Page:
'African Kaiser: General Paul Von Lettow-Vorbeck and the Great War in Africa, 1914-1918', by Robert Gaudi - Review

By Mallinson, Allan | The Spectator, August 12, 2017 | Go to article overview

'African Kaiser: General Paul Von Lettow-Vorbeck and the Great War in Africa, 1914-1918', by Robert Gaudi - Review


Mallinson, Allan, The Spectator


What's going on with book reviews? Here is the Pulitizer prizewinning (for 'criticism') Michael Dirda in the Washington Post, on this book's cover:

Let me say straight out that if all military histories were as thrilling and well written as Robert Gaudi's African Kaiser, I might give up reading fiction and literary bio-graphy... Gaudi writes with the flair of a latter-day Macaulay. He sets his scenes carefully and describes naval and military action like a novelist.

Leaving aside the extraordinary comparison with Macaulay for the moment, most naval and military novels that I've read get the historical detail right. Robert Gaudi's book is so error-strewn that it would fail to qualify even as historical fiction.

His subject is a promising one. Oberstleutnant (later Generalmajor) Paul von Lettow-Vorbeck was sent to German East Africa (now part of Tanzania) just before the outbreak of the first world war to take command of the Schutztruppe -- defence forces -- comprising German officers, NCOs and African levies -- 'askaris' ('soldiers', from the Arabic). In November 1914, Lettow and his men gave a bloody nose to a scratch expeditionary force sent from India, and then for the next four years proceeded to lead all comers -- British, South African and Portuguese -- a merry dance until ordered by Berlin to surrender after the Armistice in 1918. Lettow and his 200-odd officers and NCOs, as an 'undefeated army' (which never numbered more than 11,000, including camp-followers), were accorded the privilege of parading along the Unter den Linden the following year.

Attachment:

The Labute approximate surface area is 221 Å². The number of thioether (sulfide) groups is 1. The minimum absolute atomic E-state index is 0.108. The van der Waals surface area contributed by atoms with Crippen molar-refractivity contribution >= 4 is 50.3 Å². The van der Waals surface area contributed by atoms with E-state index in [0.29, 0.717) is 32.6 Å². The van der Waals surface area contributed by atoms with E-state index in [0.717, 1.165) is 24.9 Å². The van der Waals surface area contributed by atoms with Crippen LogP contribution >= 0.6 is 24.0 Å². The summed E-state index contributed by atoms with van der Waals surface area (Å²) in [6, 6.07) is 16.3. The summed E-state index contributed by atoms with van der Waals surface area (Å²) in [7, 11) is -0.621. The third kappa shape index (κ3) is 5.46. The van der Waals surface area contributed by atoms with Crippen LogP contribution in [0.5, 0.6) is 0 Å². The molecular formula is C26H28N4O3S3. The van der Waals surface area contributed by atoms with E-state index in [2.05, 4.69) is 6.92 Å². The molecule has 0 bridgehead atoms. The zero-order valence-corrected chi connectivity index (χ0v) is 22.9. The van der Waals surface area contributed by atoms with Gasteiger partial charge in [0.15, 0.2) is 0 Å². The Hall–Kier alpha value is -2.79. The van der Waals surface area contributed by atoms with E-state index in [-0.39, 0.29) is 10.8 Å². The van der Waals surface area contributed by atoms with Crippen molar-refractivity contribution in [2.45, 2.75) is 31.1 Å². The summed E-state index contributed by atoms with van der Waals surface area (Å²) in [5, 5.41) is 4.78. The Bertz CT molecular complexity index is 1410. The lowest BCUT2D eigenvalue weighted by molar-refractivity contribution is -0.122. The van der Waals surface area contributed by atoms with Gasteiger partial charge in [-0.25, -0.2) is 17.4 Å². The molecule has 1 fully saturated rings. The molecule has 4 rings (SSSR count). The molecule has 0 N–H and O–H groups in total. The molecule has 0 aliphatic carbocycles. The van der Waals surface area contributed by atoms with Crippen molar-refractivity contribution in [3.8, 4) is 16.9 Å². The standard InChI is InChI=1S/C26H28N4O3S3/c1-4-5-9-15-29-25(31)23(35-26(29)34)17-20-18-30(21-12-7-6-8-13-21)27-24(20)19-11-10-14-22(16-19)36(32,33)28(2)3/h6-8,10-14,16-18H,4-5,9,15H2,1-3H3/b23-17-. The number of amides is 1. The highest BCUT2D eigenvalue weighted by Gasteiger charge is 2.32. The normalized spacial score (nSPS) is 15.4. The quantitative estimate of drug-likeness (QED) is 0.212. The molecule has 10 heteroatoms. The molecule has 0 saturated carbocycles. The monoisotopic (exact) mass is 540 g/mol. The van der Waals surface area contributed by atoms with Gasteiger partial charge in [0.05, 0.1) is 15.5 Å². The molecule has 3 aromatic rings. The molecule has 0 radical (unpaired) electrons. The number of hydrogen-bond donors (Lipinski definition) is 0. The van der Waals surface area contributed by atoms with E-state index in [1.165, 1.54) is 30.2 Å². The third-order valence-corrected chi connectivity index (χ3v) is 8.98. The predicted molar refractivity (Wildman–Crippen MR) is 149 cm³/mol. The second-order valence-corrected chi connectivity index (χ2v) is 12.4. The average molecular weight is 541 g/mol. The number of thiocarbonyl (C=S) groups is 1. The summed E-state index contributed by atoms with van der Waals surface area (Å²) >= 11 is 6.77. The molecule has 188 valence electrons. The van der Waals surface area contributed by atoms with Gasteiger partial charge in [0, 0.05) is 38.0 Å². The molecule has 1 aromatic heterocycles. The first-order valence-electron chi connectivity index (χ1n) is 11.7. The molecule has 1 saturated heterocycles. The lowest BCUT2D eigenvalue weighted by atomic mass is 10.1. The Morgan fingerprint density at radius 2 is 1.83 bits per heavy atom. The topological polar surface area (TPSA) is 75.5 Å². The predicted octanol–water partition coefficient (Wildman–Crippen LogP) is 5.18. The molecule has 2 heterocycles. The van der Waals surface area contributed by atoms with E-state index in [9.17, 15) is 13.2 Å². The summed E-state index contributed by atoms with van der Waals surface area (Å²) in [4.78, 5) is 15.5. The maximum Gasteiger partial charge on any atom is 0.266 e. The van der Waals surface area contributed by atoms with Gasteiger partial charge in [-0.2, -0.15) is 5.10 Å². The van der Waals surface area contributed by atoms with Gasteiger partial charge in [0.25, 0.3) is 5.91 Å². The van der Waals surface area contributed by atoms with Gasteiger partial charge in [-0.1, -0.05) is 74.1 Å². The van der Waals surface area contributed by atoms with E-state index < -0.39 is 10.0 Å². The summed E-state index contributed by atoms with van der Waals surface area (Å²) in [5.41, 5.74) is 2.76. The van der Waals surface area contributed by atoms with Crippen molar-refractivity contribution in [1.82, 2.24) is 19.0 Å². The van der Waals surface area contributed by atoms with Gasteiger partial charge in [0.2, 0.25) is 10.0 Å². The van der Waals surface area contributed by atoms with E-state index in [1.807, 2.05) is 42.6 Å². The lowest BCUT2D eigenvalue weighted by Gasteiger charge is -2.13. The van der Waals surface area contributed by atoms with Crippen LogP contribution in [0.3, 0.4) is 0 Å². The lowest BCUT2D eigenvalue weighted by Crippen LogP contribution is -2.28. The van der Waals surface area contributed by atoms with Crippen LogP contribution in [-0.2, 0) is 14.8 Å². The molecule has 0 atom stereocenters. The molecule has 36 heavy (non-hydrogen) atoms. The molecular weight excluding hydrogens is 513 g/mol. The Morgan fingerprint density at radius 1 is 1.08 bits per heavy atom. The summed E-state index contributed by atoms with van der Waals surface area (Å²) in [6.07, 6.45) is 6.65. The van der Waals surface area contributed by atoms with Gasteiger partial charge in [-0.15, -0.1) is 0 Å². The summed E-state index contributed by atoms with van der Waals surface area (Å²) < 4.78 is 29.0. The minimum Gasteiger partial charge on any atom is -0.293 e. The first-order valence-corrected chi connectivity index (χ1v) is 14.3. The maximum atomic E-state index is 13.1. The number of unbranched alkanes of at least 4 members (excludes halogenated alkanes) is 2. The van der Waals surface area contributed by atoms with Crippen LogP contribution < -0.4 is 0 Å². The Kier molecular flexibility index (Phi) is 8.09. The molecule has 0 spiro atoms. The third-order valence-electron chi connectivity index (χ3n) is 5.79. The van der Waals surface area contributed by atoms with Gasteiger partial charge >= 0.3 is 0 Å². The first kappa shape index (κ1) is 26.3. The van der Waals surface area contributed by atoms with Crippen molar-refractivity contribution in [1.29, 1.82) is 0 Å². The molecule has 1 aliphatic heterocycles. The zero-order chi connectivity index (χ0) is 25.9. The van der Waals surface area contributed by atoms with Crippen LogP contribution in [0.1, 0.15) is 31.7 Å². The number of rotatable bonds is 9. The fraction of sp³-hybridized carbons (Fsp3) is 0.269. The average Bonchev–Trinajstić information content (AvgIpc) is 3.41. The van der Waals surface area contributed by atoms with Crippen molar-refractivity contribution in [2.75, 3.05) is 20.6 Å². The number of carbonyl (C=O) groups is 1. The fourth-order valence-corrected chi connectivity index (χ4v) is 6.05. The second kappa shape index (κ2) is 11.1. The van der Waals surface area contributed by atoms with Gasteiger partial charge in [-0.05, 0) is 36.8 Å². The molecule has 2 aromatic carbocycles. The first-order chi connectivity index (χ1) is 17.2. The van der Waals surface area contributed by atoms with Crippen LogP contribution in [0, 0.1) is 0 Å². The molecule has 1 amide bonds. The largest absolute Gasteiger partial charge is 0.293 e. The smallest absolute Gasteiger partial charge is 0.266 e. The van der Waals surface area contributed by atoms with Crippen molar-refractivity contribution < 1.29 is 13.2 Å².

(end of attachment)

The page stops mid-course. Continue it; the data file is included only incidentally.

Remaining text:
Without intending to, he therefore served the myth of the 'stab in the back' -- the notion that the German army had not been defeated (specifically in France) but prevented from continuing the war because of unpatriotic, socialist defeatism at home. The myth was a powerful element in the rise of Hitler, though Lettow himself was not seduced by either the myth or by Hitler's blandishments. The story goes that in 1935 he was offered the ambassadorship in London, where he was held in grudging regard, but 'declined with frigid hauteur' and that after his death in 1964, at the age of 93, one of his biographers asked Lettow's nephew if it were true that der Löwe von Afrika had told Hitler 'to go fuck himself'. The nephew said, 'I don't think he put it that politely.' After the war his standing as 'a good German' helped give respectability to the nascent Bundeswehr, which named three barracks after him.

Lettow was never a rising star, however. It was more a case of time and circumstance. His was the usual Junker background, entry into the army almost preordained. Possibly lacking the financial means for a smart regiment at home, he became something of a colonial soldier, taking part in the suppression of the Boxer rebellion in China, where his Prussian military sensibilities were offended by fighting against guerrillas, which he considered corrosive of discipline.

Dealing with the insurrections in German south-west Africa subsequently did nothing to change his opinion. He qualified for the Grosser Generalstab, however, and in 1909 took command of a battalion of marines -- again, not the most prestigious of appointments, even during the time of the 'Dreadnought Race'. Only in retrospect could his appointment to command the rag, tag and bobtail force in German East Africa be seen as a plum one.

His story has often been told, and Gaudi -- an American 'freelance writer and historian' -- appears to have consulted only these secondary sources, so reveals nothing new. …

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